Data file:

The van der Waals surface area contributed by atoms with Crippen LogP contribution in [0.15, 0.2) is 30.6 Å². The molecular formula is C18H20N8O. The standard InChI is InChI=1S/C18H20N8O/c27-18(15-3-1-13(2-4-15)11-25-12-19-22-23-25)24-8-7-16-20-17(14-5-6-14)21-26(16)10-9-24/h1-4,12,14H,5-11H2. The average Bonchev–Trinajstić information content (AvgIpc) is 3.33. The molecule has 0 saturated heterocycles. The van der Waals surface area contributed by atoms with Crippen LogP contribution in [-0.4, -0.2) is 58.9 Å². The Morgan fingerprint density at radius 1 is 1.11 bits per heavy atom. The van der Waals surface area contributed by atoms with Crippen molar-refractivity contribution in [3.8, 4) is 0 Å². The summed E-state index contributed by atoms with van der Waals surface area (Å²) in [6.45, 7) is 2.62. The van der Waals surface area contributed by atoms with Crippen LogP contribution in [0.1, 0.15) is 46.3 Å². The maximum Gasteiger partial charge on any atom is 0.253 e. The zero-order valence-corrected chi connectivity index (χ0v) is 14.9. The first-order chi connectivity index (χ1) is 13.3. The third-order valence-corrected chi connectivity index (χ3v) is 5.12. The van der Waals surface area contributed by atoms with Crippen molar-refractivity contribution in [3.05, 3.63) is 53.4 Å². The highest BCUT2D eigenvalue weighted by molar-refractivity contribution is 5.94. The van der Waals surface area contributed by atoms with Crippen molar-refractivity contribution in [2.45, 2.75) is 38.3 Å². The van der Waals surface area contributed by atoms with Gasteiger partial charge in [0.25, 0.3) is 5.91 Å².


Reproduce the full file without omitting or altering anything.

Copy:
The van der Waals surface area contributed by atoms with Crippen LogP contribution in [0.15, 0.2) is 30.6 Å². The molecular formula is C18H20N8O. The standard InChI is InChI=1S/C18H20N8O/c27-18(15-3-1-13(2-4-15)11-25-12-19-22-23-25)24-8-7-16-20-17(14-5-6-14)21-26(16)10-9-24/h1-4,12,14H,5-11H2. The average Bonchev–Trinajstić information content (AvgIpc) is 3.33. The molecule has 0 saturated heterocycles. The van der Waals surface area contributed by atoms with Crippen LogP contribution in [-0.4, -0.2) is 58.9 Å². The Morgan fingerprint density at radius 1 is 1.11 bits per heavy atom. The van der Waals surface area contributed by atoms with Crippen molar-refractivity contribution in [3.8, 4) is 0 Å². The summed E-state index contributed by atoms with van der Waals surface area (Å²) in [6.45, 7) is 2.62. The van der Waals surface area contributed by atoms with Crippen LogP contribution in [0.1, 0.15) is 46.3 Å². The maximum Gasteiger partial charge on any atom is 0.253 e. The zero-order valence-corrected chi connectivity index (χ0v) is 14.9. The first-order chi connectivity index (χ1) is 13.3. The third-order valence-corrected chi connectivity index (χ3v) is 5.12. The van der Waals surface area contributed by atoms with Crippen molar-refractivity contribution in [3.05, 3.63) is 53.4 Å². The highest BCUT2D eigenvalue weighted by molar-refractivity contribution is 5.94. The van der Waals surface area contributed by atoms with Crippen molar-refractivity contribution in [2.45, 2.75) is 38.3 Å². The van der Waals surface area contributed by atoms with Gasteiger partial charge in [0.25, 0.3) is 5.91 Å².